ACTA, a controversial executive agreement (not a treaty), is set for a European Union Parliament vote tomorrow and a coalition of over 50 groups are calling for the EU to reject the agreement.
For the uninitiated, ACTA was crafted to staunch the flow of pirated and counterfeit goods and intellectual property (movies, music, etc). To accomplish this, a serious overhaul of current internet standards and protocols is required, which worries technology businesses, certain politicians, civil society and civil liberties groups.
Rights holders (known in ACTA’s legal language as “a Party”) will be able to force ISPs (Internet Service Providers) into cooperation by requesting user data without court proceedings, thereby forcing compliance via threat of civil proceedings or criminal sanctions for “aiding and abetting” infringement. Through ACTA, rights holders become pre-eminent in international law, usurping due process for ISPs and websites, blogs, etc. ACTA would also allow countries party to the agreement to enforce criminal sanctions without a democratic process.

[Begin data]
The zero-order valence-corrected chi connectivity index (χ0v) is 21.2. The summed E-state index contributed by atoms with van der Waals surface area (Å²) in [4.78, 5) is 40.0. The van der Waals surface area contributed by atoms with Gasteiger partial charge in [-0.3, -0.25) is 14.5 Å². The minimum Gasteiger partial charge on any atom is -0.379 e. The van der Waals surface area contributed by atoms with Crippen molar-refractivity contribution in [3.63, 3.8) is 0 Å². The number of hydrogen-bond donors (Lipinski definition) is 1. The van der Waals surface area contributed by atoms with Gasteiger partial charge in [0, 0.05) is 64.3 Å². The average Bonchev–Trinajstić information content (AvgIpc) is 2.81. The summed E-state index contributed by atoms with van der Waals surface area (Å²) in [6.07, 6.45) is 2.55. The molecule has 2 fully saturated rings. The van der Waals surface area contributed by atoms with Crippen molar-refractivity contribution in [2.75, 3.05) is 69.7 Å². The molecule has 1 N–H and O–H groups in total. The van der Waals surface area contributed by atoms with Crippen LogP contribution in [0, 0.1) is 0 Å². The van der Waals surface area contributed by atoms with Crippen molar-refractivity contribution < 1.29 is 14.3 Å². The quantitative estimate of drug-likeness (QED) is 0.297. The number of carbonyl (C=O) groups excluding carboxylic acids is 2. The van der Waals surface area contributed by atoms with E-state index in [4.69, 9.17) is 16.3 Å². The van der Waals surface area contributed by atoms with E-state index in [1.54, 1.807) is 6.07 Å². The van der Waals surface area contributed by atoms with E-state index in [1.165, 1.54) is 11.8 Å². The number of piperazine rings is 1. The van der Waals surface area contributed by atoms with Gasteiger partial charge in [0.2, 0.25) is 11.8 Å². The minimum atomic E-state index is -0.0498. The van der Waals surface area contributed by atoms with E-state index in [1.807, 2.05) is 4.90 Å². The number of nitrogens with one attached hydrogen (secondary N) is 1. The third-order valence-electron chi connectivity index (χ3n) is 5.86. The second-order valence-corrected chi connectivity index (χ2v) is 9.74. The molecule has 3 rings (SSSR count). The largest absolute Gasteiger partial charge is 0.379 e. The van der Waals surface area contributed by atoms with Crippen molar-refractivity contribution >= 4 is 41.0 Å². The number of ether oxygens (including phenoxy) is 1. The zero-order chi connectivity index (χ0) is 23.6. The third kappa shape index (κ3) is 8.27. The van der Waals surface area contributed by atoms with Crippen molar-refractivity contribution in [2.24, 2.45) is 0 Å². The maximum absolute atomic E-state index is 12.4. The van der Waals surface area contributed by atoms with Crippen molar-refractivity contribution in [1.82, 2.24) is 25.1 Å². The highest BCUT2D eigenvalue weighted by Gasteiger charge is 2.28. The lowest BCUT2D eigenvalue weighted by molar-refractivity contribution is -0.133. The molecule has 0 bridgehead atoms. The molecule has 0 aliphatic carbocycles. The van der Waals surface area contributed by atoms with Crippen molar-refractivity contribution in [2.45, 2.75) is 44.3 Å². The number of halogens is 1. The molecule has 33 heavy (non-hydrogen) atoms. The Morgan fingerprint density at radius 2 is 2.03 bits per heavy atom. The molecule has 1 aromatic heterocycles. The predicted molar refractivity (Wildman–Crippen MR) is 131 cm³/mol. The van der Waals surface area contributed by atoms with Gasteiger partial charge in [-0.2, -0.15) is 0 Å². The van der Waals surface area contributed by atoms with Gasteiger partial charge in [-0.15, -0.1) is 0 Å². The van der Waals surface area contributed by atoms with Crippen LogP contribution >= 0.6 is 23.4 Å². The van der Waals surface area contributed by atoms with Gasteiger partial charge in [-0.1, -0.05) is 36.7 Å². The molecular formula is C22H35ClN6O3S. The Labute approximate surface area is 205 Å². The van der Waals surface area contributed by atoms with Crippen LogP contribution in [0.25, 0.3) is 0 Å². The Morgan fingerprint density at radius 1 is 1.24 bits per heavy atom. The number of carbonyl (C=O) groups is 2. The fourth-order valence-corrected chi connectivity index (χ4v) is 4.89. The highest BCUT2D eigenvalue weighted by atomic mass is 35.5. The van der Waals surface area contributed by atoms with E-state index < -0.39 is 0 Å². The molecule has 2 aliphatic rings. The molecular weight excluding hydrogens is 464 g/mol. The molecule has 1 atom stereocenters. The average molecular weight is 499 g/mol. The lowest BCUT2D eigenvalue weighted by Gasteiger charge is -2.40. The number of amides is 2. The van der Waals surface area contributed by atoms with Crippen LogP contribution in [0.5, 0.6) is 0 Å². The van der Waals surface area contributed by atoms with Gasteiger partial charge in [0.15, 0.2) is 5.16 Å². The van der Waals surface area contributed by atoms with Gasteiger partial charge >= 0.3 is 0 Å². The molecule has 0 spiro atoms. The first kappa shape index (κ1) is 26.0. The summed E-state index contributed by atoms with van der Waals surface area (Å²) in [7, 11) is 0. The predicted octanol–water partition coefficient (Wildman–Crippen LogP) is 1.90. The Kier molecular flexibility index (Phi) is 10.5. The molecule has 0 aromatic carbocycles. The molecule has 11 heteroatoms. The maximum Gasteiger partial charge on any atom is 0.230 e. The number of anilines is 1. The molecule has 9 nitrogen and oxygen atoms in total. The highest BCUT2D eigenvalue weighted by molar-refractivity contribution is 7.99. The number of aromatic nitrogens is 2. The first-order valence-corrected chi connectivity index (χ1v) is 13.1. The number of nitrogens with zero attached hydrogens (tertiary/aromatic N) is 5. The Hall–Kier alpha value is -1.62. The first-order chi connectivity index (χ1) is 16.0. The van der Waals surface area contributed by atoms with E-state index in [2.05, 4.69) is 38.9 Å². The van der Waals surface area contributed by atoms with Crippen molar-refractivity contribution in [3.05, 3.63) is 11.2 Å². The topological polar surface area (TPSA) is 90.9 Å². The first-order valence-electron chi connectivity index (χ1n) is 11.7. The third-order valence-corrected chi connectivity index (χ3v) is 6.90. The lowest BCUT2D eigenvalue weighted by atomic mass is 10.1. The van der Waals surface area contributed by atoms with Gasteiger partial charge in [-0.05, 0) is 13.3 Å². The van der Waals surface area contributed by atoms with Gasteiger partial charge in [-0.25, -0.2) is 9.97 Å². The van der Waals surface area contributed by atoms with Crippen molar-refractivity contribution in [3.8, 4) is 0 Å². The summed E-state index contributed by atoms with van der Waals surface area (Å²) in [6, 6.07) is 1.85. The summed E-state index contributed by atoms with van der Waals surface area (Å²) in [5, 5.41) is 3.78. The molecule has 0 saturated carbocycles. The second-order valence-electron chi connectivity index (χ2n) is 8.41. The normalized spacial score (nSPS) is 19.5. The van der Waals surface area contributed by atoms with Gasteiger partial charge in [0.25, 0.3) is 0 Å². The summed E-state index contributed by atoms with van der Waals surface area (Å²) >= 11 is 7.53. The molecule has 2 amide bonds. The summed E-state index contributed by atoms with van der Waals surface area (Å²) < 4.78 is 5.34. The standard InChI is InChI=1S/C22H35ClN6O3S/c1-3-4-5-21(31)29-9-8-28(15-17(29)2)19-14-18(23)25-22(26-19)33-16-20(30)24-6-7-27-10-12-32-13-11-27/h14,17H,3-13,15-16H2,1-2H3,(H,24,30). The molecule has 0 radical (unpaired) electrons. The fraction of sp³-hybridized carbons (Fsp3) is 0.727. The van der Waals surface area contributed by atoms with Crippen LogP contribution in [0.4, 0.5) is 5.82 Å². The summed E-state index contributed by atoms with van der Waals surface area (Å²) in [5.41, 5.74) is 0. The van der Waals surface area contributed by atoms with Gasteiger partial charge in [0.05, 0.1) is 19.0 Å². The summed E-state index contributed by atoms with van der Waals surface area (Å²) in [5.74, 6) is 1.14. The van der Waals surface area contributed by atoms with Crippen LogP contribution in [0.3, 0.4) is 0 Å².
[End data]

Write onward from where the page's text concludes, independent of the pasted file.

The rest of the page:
There is a cause for some encouragement, however, as five EU parliamentary committees recently issued opinions urging rejection of ACTA. A victory on the world stage might also aid nations battling similar domestic policy.
The Twitter group @StopACTANow is calling on EU citizens to call their MEP and urge them to reject ACTA.
— StopACTANow (@StopActaNow) July 3, 2012
Are you a EU citizen who would like to call your MEP? Check out the video below put together by La Quadrature du Net.
[Image via Flickr: kalamun]